The Association of Ghana Solar Industries (AGSI) has blamed the Electricity Company of Ghana (ECG) over the suspension of the Solar Net Metering Policy of the Energy Commission.
According to the Association, the suspension of the Net Metering Policy is causing undue delay to a policy meant to bring relief to consumers in terms of cost.
This is because the ECG have pushed for the Energy Commission to put on hold the net metering policy to allow for some concession to be made by those whose solar power to be stored by the utility provider using a ratio formula.
Net Metering is a regulatory model that allow electricity producers to “export” surplus to the national grid and use the “exported” electricity to balance out the deficit, allowing households/organizations to meet their own electricity demand with their own production and is particularly important with wind and solar.
Speaking to JoyBusiness the Secretary of the Association Kwasi Agyenim Boateng described the development as disappointing. He questioned if the power provider was not aware of the implications of the policy before signing off on it.
“Energy Commission put up a policy with regards to the net metering scheme but till date, it has not seen the light of day. This is because ECG is said to have raised questions with they being used to store unused power by domestic and commercial private users.
This is disappointing at this time and the country will have to move away from delays in implementing very good policies that will allow Ghana to thrive with regards to the energy sector. Did the ECG say they were not aware that consumers were likely to jump on such a good policy and have to wait till implementation time to raise objections to it?” he said.
Energy Commission, an agency under the Ministry of Energy over the years have advised organisations and domestic users of power to shift to the solar net metering system, to save them from entering the higher consumption rate bracket.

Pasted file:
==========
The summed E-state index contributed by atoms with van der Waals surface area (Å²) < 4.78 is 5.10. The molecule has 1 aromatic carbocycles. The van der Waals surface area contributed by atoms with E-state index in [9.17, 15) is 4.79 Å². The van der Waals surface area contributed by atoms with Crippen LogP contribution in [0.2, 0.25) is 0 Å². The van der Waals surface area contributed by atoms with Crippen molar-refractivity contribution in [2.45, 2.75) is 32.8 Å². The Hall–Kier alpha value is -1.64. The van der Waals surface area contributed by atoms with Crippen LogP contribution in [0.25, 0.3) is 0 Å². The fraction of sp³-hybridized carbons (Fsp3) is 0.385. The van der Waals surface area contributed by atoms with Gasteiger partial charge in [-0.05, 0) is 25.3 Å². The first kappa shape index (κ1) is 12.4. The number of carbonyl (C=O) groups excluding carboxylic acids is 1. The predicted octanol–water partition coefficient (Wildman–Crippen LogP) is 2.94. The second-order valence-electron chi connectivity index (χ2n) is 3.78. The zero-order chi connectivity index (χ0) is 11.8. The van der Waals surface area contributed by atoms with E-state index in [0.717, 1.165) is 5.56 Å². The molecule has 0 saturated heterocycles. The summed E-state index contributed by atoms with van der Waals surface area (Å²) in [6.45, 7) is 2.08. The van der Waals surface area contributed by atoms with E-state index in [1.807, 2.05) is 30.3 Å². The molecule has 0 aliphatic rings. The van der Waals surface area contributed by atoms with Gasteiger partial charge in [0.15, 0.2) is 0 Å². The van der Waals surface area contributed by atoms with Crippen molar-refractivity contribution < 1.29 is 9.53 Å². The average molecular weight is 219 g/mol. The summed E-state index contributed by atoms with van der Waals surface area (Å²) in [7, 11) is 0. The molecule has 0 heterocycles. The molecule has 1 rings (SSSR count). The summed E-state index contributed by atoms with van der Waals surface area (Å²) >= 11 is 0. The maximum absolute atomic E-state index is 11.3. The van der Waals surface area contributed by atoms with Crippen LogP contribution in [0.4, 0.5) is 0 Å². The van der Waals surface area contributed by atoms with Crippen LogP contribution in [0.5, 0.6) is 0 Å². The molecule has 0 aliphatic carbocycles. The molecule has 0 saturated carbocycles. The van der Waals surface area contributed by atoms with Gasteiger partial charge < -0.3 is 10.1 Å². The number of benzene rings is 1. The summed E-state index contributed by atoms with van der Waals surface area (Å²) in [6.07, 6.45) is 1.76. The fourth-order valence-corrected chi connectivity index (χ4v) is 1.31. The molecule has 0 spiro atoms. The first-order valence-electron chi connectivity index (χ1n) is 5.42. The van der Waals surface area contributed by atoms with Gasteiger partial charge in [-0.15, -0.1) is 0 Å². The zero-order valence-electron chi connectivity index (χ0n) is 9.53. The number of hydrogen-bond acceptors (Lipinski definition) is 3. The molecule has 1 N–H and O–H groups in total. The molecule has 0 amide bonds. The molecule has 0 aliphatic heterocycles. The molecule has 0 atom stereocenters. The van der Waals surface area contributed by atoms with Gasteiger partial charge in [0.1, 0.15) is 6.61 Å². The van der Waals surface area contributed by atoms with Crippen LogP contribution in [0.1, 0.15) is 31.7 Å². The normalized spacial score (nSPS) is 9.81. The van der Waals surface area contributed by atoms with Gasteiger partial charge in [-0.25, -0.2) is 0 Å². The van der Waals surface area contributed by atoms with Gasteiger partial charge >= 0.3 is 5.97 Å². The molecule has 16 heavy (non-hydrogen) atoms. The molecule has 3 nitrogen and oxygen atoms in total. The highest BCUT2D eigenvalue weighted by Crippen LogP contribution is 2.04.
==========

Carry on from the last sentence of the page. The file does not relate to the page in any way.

According to the commission, net metering was a mechanism that fed the national grid with surplus solar energy from households and businesses, while assisting them (households) to save cost, and urged consumers to take advantage of it.
Mr Agyenim Boateng also added that “we must remember that, such inconsistencies send wrong signals to the market.”
Meanwhile, the government in 2018 is expected to launch its MDA Solar Rooftop Programme by installing around 200 MW of rooftop solar capacity throughout the country.
The program, which was redubbed “government Goes Solar”, will ensure that government institutions switch to renewable energy to reduce government’s expenditure on utilities.
Ministry of Energy is said to be determined to leverage the benefits of solar energy and expand its usage across the country because switching to solar power will mitigate the power crisis the country has been facing for the past four years.
According to the latest statistics available, Ghana had 23.22 MW of grid-connected PV capacity as of the end of the first half of 2016. Most of this capacity comes from a 20 MW PV plant completed by the independent power producer BXC Ghana Ltd., a subsidiary of China-based industrial conglomerate Beijing Fuxing Xiao-Cheng Electronic, in April 2016.
Ghana, whose National Energy Policy is targeting 10% coverage of electricity production with renewables by 2020, is in desperate need of increased electricity capacity. Approximately 30% of its population has no access to power.
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